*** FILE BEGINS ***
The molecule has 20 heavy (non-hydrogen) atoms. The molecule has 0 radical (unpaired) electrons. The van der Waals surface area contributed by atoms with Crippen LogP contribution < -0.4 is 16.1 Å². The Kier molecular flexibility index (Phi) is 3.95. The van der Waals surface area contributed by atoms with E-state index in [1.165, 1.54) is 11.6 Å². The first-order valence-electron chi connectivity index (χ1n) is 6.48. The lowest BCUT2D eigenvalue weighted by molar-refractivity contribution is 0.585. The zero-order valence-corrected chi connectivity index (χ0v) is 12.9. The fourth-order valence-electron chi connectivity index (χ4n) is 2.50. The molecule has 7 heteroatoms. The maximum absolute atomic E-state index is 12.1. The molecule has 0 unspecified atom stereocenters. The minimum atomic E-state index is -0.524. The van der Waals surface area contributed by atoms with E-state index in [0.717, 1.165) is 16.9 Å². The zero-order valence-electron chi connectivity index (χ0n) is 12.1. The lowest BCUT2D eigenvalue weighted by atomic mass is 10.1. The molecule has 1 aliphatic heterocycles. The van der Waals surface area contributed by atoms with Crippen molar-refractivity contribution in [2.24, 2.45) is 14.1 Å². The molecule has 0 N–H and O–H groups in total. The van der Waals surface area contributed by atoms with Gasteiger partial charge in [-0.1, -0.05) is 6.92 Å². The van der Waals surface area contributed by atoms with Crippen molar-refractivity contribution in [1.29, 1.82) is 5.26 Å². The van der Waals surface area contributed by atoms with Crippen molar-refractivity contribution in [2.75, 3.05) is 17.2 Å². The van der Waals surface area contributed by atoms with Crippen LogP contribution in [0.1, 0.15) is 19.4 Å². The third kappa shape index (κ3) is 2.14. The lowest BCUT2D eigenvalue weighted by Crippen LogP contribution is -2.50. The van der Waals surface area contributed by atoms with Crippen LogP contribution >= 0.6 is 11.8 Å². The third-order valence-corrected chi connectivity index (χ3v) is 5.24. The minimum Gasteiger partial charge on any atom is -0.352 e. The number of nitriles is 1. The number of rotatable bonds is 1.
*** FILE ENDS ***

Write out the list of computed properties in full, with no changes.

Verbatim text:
The molecule has 20 heavy (non-hydrogen) atoms. The molecule has 0 radical (unpaired) electrons. The van der Waals surface area contributed by atoms with Crippen LogP contribution < -0.4 is 16.1 Å². The Kier molecular flexibility index (Phi) is 3.95. The van der Waals surface area contributed by atoms with E-state index in [1.165, 1.54) is 11.6 Å². The first-order valence-electron chi connectivity index (χ1n) is 6.48. The lowest BCUT2D eigenvalue weighted by molar-refractivity contribution is 0.585. The zero-order valence-corrected chi connectivity index (χ0v) is 12.9. The fourth-order valence-electron chi connectivity index (χ4n) is 2.50. The molecule has 7 heteroatoms. The maximum absolute atomic E-state index is 12.1. The molecule has 0 unspecified atom stereocenters. The minimum atomic E-state index is -0.524. The van der Waals surface area contributed by atoms with E-state index in [0.717, 1.165) is 16.9 Å². The zero-order valence-electron chi connectivity index (χ0n) is 12.1. The lowest BCUT2D eigenvalue weighted by atomic mass is 10.1. The molecule has 1 aliphatic heterocycles. The van der Waals surface area contributed by atoms with Crippen molar-refractivity contribution in [2.24, 2.45) is 14.1 Å². The molecule has 0 N–H and O–H groups in total. The van der Waals surface area contributed by atoms with Gasteiger partial charge in [-0.1, -0.05) is 6.92 Å². The van der Waals surface area contributed by atoms with Crippen molar-refractivity contribution in [1.29, 1.82) is 5.26 Å². The van der Waals surface area contributed by atoms with Crippen molar-refractivity contribution in [2.75, 3.05) is 17.2 Å². The van der Waals surface area contributed by atoms with Crippen LogP contribution in [0.1, 0.15) is 19.4 Å². The third kappa shape index (κ3) is 2.14. The lowest BCUT2D eigenvalue weighted by Crippen LogP contribution is -2.50. The van der Waals surface area contributed by atoms with Crippen LogP contribution >= 0.6 is 11.8 Å². The third-order valence-corrected chi connectivity index (χ3v) is 5.24. The minimum Gasteiger partial charge on any atom is -0.352 e. The number of nitriles is 1. The number of rotatable bonds is 1.